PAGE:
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Posts Tagged ‘trippy’

Being John Malkovich Blu-ray

Old, New and New Inside Out!

Out now, new 4K restoration of the 1999 movie from Arrow Academy, featuring a reversible sleeve (see above) and many new extras, including a featurette exploring the marionettes made for the film, the full Floor 7½ corporate video seen in the film, and the full pseudo-documentary “John Horatio Malkovich: Dance of Despair and Disillusionment”.

The first pressing includes a booklet containing archive publicity materials and an in-depth essay by myself, where I explore the phenomenon that is John Malkovich, the phenomenon that is Charlie Kaufman (screenwriter) and how they fused so marvelously in this piece.

Find out more here: Arrow Films

Midsommar: Folk Horror Trip of the Year

Welcome to Trippy Sweden!

With its many striking tropes, shocks and grotesque elements, the folk horror sensation Midsommar has become a big talking point among fans of weird and psychedelic movies, and my favourite of the moment. Here is an in-depth article I wrote for the excellent Sweden-based psychedelic culture site The Oak Tree Review, run by Henrik Dahl.


 

The noun ‘trip’ and the adjective ‘trippy’ have long been embedded in the language as generalised indicators of anything that is weird, far out, uncanny or whatever, and when it comes to movies they are customarily overused. But with regard to those genuinely trippy cinematic journeys, the ones which connoisseurs know, love, recognise and seek out, then we have to dust off those words once again because there are none better.

Movies which are simpatico with the psychedelic experience have been around long before alternative culture flourished in the 1960s, tapping into a collective unconscious thread, perhaps, from the shorts of Georges Méliès through to mainstream entertainment such as The Wizard of OzFantasia and fortuitously big budget art films like A Matter of Life and Death. The direct impact of the ’60s gave us 2001: A Space Odyssey and a slew of films featuring actual showcased trip sequences, including Easy RiderAltered States and Fear and Loathing in Las Vegas, together with hippyish alternative cult movies such as Performance and The Holy Mountain.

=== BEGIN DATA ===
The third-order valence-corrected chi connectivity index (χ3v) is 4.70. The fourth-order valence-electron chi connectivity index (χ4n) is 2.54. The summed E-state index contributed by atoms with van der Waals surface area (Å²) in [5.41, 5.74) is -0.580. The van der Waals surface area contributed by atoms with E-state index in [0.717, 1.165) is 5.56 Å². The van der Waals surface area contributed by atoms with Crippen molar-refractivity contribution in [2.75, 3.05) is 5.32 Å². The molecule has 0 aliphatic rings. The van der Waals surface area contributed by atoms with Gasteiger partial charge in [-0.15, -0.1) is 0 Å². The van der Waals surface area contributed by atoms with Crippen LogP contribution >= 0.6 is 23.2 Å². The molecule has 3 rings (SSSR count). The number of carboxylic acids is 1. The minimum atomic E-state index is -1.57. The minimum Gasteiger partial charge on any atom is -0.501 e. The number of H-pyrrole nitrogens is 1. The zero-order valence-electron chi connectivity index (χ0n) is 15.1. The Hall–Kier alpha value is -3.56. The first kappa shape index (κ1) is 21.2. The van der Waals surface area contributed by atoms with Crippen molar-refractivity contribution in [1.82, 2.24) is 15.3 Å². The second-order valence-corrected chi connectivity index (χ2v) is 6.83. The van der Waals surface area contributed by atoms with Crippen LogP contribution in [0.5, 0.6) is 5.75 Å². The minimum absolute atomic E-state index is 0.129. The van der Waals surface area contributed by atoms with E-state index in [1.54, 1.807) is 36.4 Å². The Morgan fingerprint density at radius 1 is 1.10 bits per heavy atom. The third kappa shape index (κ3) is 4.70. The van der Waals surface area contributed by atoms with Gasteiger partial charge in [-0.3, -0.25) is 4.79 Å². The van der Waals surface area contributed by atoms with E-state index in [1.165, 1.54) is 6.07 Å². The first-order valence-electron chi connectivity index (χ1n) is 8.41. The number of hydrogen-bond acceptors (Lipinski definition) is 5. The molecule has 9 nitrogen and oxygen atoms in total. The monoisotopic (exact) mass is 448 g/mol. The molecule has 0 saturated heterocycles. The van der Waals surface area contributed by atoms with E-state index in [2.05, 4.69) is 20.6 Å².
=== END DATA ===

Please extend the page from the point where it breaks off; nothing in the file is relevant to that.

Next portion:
Those same terms of reference boosted the sci-fi sub genre cyberpunk, with the riffs of Philip K. Dick echoing through TronTotal RecallThe Matrix and A Scanner Darkly. Then there’s the freeform, madcap quality of early Surrealist films such as Un Chien Andalou and The Seashell and the Clergyman, pointing to the later works of Buñuel – notably Exterminating Angel and The Discreet Charm of the Bourgeoisie. The French art film tradition, including Cocteau’s Orphée and Le testament d’Orphée, Resnais’s Last Year at Marienbad and Rivette’s Céline and Julie Go Boating also project that same dream/fugue/ trip quality. With all this feeding through, by the early days of the twenty-first century, we had a clearly established phenomenon – the postmodern weird mind-bending movie that nods to psychedelic experience, regardless of whether drugs are present or absent.